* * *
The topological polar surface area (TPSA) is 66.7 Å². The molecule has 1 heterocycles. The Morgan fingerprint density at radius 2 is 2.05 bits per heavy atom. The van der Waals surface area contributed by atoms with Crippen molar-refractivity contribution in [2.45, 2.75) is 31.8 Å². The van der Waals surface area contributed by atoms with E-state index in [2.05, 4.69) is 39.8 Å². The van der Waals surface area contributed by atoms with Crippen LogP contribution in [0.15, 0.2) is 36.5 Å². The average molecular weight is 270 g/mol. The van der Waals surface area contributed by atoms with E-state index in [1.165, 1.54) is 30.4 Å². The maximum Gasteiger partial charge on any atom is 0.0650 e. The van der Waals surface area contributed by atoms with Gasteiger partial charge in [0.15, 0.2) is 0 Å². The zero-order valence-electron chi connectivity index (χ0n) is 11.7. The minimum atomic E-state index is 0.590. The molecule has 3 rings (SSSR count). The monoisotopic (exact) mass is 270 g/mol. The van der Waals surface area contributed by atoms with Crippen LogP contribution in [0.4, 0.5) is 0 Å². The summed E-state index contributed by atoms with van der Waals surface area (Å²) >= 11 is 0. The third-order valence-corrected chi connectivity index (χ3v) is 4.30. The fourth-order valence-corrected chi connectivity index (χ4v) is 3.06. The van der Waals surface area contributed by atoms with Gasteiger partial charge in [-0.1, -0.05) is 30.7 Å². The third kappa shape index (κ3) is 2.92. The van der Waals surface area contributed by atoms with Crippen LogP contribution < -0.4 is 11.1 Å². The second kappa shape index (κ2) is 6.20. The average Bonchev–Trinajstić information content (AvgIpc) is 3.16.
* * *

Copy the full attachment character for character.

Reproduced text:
The topological polar surface area (TPSA) is 66.7 Å². The molecule has 1 heterocycles. The Morgan fingerprint density at radius 2 is 2.05 bits per heavy atom. The van der Waals surface area contributed by atoms with Crippen molar-refractivity contribution in [2.45, 2.75) is 31.8 Å². The van der Waals surface area contributed by atoms with E-state index in [2.05, 4.69) is 39.8 Å². The van der Waals surface area contributed by atoms with Crippen LogP contribution in [0.15, 0.2) is 36.5 Å². The average molecular weight is 270 g/mol. The van der Waals surface area contributed by atoms with E-state index in [1.165, 1.54) is 30.4 Å². The maximum Gasteiger partial charge on any atom is 0.0650 e. The van der Waals surface area contributed by atoms with Gasteiger partial charge in [0.15, 0.2) is 0 Å². The zero-order valence-electron chi connectivity index (χ0n) is 11.7. The minimum atomic E-state index is 0.590. The molecule has 3 rings (SSSR count). The monoisotopic (exact) mass is 270 g/mol. The van der Waals surface area contributed by atoms with Crippen LogP contribution in [0.4, 0.5) is 0 Å². The summed E-state index contributed by atoms with van der Waals surface area (Å²) >= 11 is 0. The third-order valence-corrected chi connectivity index (χ3v) is 4.30. The fourth-order valence-corrected chi connectivity index (χ4v) is 3.06. The van der Waals surface area contributed by atoms with Gasteiger partial charge in [-0.1, -0.05) is 30.7 Å². The third kappa shape index (κ3) is 2.92. The van der Waals surface area contributed by atoms with Crippen LogP contribution < -0.4 is 11.1 Å². The second kappa shape index (κ2) is 6.20. The average Bonchev–Trinajstić information content (AvgIpc) is 3.16.